Smart Asset Management (SAM) provides the opportunity for an integrated package that seamlessly integrates the above building blocks by bringing needed data from across the enterprise through tighter integration. It is accomplished when data created by smart grid efforts and otherwise are readily available to traditional asset management applications. Bridging the data gaps by leveraging an integrated architecture that enables the seamless data flow amongst all required enterprise systems is the future vision for SAM.

With a plug-and-play architecture and access to (near) real-time field data or properly time-stamped data, system operators will have a clear view of asset health (from ACA) and operational risk (posed by asset failure probability from ACI). It is envisioned that this information may be presented to the system operator on a map that combines topology (one line diagrams), geography and additional layers to show crew locations in an intuitive, easy-to-visualize format. ACA and ACI provide a good starting point for off-line applications like AIP and APM, which typically tend to have a long-term outlook (several years) and focus on balancing performance (or reliability, a reasonable proxy for customer satisfaction) with costs and risks over the entire asset lifecycle.

For those utilities that have embarked on their smart grid efforts, two significant paths are evident: on the distribution side with the deployment of AMI and on the transmission side with the deployment of PMUs and IEDs. Such utilities will most likely already have, or be contemplating, an IT architecture that supports data exchanges between applications with varying levels of sophistication. With this background in mind and the assumption that some or all of the basic building blocks of asset management may already exist, the roadmap to SAM consists of enabling the right data pipes.

A high level roadmap includes:

  • building a common data model for all asset management applications;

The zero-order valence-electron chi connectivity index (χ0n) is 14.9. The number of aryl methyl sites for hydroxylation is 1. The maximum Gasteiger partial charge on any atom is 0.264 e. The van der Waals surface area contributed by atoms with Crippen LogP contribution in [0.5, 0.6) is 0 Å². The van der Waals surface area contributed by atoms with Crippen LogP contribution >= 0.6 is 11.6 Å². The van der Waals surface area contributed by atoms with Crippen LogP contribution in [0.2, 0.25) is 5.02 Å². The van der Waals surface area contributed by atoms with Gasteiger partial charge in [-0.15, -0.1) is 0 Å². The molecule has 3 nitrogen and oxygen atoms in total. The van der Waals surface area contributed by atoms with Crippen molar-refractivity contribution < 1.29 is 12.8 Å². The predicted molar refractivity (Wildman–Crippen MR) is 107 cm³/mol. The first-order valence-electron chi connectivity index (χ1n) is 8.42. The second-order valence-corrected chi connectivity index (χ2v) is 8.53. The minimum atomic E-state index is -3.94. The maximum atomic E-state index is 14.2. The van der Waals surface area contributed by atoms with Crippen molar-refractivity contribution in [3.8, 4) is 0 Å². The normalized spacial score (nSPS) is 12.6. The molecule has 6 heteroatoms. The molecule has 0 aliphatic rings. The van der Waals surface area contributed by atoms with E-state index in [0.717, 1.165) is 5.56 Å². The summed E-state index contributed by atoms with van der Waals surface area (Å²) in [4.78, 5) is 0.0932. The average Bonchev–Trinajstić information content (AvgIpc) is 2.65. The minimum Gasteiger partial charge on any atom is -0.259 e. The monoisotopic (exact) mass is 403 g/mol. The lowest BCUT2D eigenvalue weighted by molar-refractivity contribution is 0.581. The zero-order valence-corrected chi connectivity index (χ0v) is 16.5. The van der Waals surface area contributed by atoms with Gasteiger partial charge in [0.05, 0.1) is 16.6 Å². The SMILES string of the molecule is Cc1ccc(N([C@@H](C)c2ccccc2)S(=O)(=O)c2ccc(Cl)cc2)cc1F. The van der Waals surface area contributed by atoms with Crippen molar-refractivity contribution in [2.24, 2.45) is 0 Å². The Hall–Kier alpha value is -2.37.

• conducting a data discovery process to identify sources of (smart grid) data required by asset management applications (ACA, ACI, AIP and APM); this process should identify what is needed and what is missing, and should also identify where the required data are available;
  • making identified data available on a common message bus or via data extraction for access to asset management applications;
  • testing all data flows for required applications in test environments and retesting until all bugs are fixed;
  • deploying the hardware and software solution to the production environment.

Smart grid data when collected and analyzed provide a rich resource for asset management, allowing utilities to better understand their deployed assets and manage performance. Smart Asset Management may be realized by providing back-end data integration so that data may be used effectively in building a knowledge-based program. Some of the benefits of implementing SAM include cost savings and a better understanding of risk; asset life cycle and procurement planning; improved performance from existing equipment; a vigorous, defendable, repeatable platform for justification of asset decisions with advanced auditing capability; improved system reliability with increased longevity of asset life by maintaining operation within asset specifications; and compliance with regulations and improved customer satisfaction through better power delivery and reliability.




Siri Varadan, a senior member of IEEE, is a vice president with UISOL, an ALSTOM company, and leads UISOL’s Asset Management Practice. He holds B.S., M.S. and Ph.D. degrees in electrical power engineering and has over two decades of industry experience with employers including ABB, Nexant and DNV KEMA. A professional engineer, he specializes in asset management for electric utilities with a focus on T&D systems.